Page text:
Global Epidemiology of Pediatric Traumatic Spine Injury: A Systematic Review and Meta-Analysis

Joseline Haizel-Cobbina, Rut Thakkar, Megan Still, Nathan A. Shlobin, Justine Izah, Liping Du, M. Shahzad Shamim, Christopher M. Bonfield, Ricardo Gepp, Michael C. Dewan

Research output: Contribution to journalReview articlepeer-review


Objective: Traumatic spine injury (TSI) leads to significant morbidity and mortality in children. However, the global epidemiology of pediatric TSI is currently unknown. We conducted a systematic review and meta-analysis to estimate the global incidence of pediatric TSI and the burden of cases. Methods: PubMed, Embase, and Scopus were searched for reports in June 2021 and updated in March 2023 with no restrictions on language or year of publication. A meta-analysis was conducted to estimate the global incidence of pediatric TSI and, subsequently, the number of cases of pediatric TSI worldwide and the proportion requiring spine surgery. Results: Of 6557 studies, 25 met the inclusion criteria. Road traffic accidents (64%) were responsible for most cases reported in the literature, followed by falls (18%). The global incidence of TSI in children aged ≤20 years was estimated to be 14.24 of 100,000 children, or 375,734 children, with an estimated 114,975 requiring spine surgery. Across the World Bank income classification groups, lower middle-income countries had the highest pediatric TSI case burden (186,886 cases, with 57,187 requiring spine surgery). Across the World Health Organization regions, countries in the Southeast Asia region had the largest number of projected cases at 88,566, with 27,101 requiring surgical management, followed closely by the African region, with 87,235 projected cases and 26,694 requiring surgical management. Conclusions: Pediatric TSI represents a large healthcare burden globally. Interventions targeting both injury prevention and strengthening of neurosurgical capacity, especially in low resource settings, are needed to address this global health challenge.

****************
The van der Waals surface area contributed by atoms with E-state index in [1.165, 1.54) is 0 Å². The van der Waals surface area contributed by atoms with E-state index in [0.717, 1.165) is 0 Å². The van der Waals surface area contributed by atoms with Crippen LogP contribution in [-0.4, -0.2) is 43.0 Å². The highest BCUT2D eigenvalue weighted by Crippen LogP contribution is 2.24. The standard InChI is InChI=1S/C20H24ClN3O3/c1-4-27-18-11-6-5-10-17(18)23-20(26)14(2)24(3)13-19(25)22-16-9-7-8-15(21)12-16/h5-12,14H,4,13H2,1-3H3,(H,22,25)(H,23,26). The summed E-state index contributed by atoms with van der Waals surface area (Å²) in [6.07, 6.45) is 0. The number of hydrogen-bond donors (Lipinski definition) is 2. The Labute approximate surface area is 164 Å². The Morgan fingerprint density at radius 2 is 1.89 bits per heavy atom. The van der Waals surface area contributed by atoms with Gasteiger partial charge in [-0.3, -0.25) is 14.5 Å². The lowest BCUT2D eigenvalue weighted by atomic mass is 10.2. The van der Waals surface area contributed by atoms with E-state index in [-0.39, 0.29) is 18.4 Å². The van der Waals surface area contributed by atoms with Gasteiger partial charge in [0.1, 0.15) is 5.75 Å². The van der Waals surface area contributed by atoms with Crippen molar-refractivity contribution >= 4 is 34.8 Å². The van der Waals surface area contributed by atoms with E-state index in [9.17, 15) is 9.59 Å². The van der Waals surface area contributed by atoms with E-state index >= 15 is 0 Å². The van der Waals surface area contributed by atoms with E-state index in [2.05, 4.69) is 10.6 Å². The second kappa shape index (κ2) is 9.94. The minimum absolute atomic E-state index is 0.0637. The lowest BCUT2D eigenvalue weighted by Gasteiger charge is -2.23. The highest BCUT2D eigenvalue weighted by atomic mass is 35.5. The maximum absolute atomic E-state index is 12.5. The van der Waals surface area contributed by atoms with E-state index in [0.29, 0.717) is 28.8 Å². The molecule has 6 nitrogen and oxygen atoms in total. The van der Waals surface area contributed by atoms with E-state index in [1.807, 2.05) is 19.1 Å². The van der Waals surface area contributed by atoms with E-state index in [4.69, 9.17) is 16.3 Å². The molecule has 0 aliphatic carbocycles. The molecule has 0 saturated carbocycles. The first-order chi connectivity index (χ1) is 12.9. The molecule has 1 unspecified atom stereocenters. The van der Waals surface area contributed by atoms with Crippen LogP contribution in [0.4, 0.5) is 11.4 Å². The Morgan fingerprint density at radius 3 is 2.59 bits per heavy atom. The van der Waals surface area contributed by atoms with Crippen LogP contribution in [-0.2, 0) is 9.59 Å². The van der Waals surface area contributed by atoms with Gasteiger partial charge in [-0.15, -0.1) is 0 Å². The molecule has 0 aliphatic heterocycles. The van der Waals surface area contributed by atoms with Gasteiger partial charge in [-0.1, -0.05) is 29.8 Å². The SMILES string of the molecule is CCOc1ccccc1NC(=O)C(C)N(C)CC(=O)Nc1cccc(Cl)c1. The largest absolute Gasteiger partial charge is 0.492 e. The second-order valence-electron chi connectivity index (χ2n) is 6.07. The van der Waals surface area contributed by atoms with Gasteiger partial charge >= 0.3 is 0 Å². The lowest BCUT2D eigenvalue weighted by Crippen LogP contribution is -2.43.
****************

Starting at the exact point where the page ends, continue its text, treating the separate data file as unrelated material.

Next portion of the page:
Original languageEnglish
Pages (from-to)172-180.e3
JournalWorld Neurosurgery
Publication statusPublished - Oct 2023


  • Global
  • Incidence
  • Pediatric
  • Surgical management
  • Traumatic spine injury


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